Elise (Angelina Jolie) sits next to an American tourist, Frank (Johnny Depp), on a train going to Venice. She has chosen him as a decoy, making believe that he is her lover who is wanted by police. Not only will they need to evade the police, but also the mobster whose money her lover stole.Written by
Douglas Young (the-movie-guy)
When Elise and Frank arrive in Venice at the train station Sta. Lucia, they embark a boat. In the counter cut (continuity cut), the boat is near San Zaccaria, two miles away. See more »
[to his men about Pearce]
You know he will be with her. They'll be staying at one of the grand hotels. The Gritti, the Regina, the Danieli. I want you to keep a watch on all of them. You can kill the girl, but you can't kill him. Not until I have my money that is.
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Pure Old-Fashioned Hollywood Fantasy Like the Grant-Hepburn-Kelly films of the1950's and 1960's
"The Tourist" is very similar to some of the Hollywood escapist fair of the 1950's and early 1960's with the likes of Cary Grant, Audrey Hepburn and Grace Kelly. In several films during this era, Grant played an American in European exotic locales dealing with espionage in relatively light-hearted plots. The classic films of this ilk which come to mind are "To Catch a Thief", "Charade", even "Roman Holiday", taking place in Monte Carlo, Monaco, Paris, and Rome. In "The Tourist", Depp plays a Cary Grant-like character and Angelina Jolie has the long dark hair of Audrey Hepburn with the demureness of Grace Kelly. The action begins in Paris then moves to Venice.
The best thing about the film is the opening. The viewer is plopped right into the middle of things without any background or knowledge. A demure mystery woman (Jolie) arrives at a café in Paris near the Champs-Elysees and orders her usual, which we learn is already being prepared. She's a regular. A mysterious note is given to her and provides detailed instructions concerning exact steps she's supposed to take right after leaving the café. While she is reading the note, we learn she is being staked out by government officials. Part of the instruction says "...pick someone with my height and build and make them believe it is me..." She burns the note and makes her way to the central train terminal in Paris.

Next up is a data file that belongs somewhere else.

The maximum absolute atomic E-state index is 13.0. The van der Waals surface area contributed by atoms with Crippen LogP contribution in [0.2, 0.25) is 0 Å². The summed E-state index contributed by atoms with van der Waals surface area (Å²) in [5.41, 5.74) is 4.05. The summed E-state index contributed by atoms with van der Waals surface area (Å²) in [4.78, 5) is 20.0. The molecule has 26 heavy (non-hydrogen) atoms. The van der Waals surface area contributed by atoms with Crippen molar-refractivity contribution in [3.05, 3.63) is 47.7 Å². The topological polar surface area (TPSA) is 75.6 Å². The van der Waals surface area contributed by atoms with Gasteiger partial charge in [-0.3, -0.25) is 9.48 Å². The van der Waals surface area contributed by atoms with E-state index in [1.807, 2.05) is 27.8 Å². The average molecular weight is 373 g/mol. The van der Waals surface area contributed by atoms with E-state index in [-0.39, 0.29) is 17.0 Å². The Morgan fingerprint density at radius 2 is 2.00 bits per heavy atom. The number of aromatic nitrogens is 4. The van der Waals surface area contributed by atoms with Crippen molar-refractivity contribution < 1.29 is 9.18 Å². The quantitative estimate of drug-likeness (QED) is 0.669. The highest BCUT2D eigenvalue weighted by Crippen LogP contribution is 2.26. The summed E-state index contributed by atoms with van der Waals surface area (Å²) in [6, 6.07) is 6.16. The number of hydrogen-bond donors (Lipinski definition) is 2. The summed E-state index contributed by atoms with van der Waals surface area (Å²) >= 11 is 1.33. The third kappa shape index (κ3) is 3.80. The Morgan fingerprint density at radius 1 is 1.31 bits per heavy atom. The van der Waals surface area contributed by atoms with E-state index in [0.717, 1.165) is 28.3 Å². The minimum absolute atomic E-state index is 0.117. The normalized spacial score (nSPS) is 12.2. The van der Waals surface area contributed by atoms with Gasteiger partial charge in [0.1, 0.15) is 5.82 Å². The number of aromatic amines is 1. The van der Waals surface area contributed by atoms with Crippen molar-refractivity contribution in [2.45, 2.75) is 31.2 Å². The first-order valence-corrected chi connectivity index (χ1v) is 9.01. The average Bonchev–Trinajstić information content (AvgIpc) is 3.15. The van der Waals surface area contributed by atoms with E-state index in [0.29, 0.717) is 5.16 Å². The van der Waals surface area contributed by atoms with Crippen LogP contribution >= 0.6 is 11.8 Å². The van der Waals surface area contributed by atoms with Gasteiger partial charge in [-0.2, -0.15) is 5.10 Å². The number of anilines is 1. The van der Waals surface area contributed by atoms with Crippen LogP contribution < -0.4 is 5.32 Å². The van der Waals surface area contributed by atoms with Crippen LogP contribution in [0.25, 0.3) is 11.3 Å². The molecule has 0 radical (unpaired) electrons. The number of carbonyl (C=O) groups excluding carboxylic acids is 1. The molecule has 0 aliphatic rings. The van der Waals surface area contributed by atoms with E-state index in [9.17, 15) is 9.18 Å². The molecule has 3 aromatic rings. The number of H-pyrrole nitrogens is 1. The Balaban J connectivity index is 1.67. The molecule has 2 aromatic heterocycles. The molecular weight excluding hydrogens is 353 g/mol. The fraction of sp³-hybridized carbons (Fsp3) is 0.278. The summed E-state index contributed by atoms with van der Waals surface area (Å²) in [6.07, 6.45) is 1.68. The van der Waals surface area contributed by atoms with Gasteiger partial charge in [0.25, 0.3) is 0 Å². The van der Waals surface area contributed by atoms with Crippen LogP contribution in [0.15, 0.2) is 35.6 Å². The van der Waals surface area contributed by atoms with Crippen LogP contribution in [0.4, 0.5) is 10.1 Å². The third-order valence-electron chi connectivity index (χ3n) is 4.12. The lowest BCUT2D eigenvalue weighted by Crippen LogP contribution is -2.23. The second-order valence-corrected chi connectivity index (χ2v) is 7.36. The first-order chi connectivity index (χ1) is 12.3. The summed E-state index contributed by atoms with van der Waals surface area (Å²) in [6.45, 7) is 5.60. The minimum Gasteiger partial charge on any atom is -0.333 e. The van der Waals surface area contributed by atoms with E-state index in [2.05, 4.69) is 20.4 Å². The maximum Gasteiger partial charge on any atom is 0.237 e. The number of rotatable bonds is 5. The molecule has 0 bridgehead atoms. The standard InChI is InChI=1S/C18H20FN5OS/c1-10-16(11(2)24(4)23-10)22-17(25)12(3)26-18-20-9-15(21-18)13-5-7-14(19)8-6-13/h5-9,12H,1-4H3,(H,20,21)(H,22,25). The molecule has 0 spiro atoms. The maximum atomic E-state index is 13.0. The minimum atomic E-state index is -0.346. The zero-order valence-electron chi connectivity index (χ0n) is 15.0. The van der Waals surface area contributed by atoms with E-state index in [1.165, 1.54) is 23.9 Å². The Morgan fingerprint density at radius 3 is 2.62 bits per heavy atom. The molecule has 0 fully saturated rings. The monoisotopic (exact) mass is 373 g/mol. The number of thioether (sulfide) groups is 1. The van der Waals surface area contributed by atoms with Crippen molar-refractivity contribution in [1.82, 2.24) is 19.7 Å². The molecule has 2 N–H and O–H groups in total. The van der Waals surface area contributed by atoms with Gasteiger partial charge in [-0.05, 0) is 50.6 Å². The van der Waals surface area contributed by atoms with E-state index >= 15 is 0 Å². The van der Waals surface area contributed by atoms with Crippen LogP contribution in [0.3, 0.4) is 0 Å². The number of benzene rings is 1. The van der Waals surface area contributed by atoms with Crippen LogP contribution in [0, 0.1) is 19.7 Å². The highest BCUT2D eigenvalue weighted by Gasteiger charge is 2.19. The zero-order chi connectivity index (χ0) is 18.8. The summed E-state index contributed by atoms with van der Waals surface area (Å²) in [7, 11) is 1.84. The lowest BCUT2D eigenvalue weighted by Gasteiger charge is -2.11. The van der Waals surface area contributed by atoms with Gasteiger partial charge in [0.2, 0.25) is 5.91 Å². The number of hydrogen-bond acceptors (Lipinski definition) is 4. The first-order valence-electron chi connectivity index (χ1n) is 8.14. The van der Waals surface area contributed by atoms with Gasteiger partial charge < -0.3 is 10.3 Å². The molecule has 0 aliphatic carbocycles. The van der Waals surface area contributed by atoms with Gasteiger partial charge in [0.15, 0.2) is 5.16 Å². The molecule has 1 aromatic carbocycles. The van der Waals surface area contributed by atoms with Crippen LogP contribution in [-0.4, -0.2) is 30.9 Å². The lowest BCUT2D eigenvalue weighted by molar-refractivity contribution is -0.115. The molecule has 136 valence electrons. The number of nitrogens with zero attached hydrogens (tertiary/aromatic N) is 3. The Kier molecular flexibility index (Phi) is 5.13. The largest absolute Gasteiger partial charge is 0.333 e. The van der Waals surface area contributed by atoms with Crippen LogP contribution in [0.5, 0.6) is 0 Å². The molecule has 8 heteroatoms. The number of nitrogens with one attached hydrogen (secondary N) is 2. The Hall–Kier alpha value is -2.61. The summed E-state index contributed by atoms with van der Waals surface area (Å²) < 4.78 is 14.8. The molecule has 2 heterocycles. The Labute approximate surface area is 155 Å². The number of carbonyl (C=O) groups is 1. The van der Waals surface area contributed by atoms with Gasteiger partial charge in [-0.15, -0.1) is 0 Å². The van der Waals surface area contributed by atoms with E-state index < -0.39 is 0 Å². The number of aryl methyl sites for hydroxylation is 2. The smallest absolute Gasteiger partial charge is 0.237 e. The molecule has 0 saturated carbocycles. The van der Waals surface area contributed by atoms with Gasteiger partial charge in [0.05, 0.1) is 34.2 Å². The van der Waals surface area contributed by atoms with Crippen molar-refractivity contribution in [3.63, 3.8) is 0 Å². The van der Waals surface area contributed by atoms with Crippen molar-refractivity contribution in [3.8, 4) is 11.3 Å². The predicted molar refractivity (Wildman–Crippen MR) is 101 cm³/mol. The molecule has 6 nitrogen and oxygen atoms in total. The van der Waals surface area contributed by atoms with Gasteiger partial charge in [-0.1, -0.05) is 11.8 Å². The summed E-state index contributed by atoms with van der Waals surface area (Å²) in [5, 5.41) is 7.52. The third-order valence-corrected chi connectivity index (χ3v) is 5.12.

Part of the fun of the story is that we don't know who wrote the note, and part of the mystery-fantasy is a gradual revelation regarding who the unknown letter-writer is. (The voice-over for the note is Jolie, which is somewhat confusing at first, because the writer is male.) On a train to Venice, she meets a clueless American tourist from Wisconsin, Frank, played by Johnny Depp. Depp (who doesn't exactly seem like a clueless tourist from Wisconsin) acts flattered that a woman who just walked out of Vogue Magazine would sit by him on the train. And so begins a rather fun, if somewhat improbable, misadventure. Depp appears to be someone "with my height and build". Two factions are on the trail on the unknown "letter-writer": Scotland Yard authorities who believe he has not paid back taxes on a transaction worth several billion British pounds, and an international mob run by an older baddie who would kill not only a man who cheats on his wife, but he'll kill his wife too, and all the members of both families. He would even kill the man's doctor, just for good measure. The mob boss lost billions to the mystery man who was once a trusted part of his organization. Part of the plot is the tried-and-true "mistaken identity" device in which the authorities and the mob appear to be confusing the clueless tourist with the unseen letter-writer. Everyone is sure the man they want is Depp.
A fun fantasy which combines elements of romantic-comedy and international espionage. There are a couple of obligatory chase scenes and even a romantic interlude or two, with the compulsory ballroom and casino scenes. What makes it work are the fine performances by Depp and Jolie. The ending is pretty interesting, but there are aspects during the film which don't quite mesh with the information presented previously. But if you're willing to suspend your disbelief and let your imagination run wild, "The Tourist" is a fun treat, sort of like a nice bowl of vanilla ice cream. French vanilla of course on Viennese China.
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